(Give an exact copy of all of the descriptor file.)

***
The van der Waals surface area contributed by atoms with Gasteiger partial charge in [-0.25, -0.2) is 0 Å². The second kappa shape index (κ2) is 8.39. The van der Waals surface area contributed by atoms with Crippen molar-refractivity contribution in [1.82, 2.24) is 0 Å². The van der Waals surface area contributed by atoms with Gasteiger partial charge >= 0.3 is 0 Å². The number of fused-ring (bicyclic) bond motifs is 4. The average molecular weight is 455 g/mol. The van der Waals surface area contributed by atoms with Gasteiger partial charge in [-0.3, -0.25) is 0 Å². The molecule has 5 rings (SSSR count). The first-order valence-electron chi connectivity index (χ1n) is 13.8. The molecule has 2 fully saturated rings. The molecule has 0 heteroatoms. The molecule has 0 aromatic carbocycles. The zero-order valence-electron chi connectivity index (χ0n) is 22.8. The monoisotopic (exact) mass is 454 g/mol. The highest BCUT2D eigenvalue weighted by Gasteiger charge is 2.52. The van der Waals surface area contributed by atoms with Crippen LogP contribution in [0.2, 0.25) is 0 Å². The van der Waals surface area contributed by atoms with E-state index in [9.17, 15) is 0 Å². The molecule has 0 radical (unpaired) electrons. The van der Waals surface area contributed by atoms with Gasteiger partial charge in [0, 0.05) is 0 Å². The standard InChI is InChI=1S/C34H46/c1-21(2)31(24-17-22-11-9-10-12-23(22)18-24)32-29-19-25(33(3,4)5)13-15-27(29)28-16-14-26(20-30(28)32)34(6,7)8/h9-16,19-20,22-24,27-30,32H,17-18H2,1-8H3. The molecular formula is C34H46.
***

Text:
The van der Waals surface area contributed by atoms with Gasteiger partial charge in [-0.25, -0.2) is 0 Å². The second kappa shape index (κ2) is 8.39. The van der Waals surface area contributed by atoms with Crippen molar-refractivity contribution in [1.82, 2.24) is 0 Å². The van der Waals surface area contributed by atoms with Gasteiger partial charge >= 0.3 is 0 Å². The number of fused-ring (bicyclic) bond motifs is 4. The average molecular weight is 455 g/mol. The van der Waals surface area contributed by atoms with Gasteiger partial charge in [-0.3, -0.25) is 0 Å². The molecule has 5 rings (SSSR count). The first-order valence-electron chi connectivity index (χ1n) is 13.8. The molecule has 2 fully saturated rings. The molecule has 0 heteroatoms. The molecule has 0 aromatic carbocycles. The zero-order valence-electron chi connectivity index (χ0n) is 22.8. The monoisotopic (exact) mass is 454 g/mol. The highest BCUT2D eigenvalue weighted by Gasteiger charge is 2.52. The van der Waals surface area contributed by atoms with Crippen LogP contribution in [0.2, 0.25) is 0 Å². The van der Waals surface area contributed by atoms with E-state index in [9.17, 15) is 0 Å². The molecule has 0 radical (unpaired) electrons. The van der Waals surface area contributed by atoms with Gasteiger partial charge in [0, 0.05) is 0 Å². The standard InChI is InChI=1S/C34H46/c1-21(2)31(24-17-22-11-9-10-12-23(22)18-24)32-29-19-25(33(3,4)5)13-15-27(29)28-16-14-26(20-30(28)32)34(6,7)8/h9-16,19-20,22-24,27-30,32H,17-18H2,1-8H3. The molecular formula is C34H46.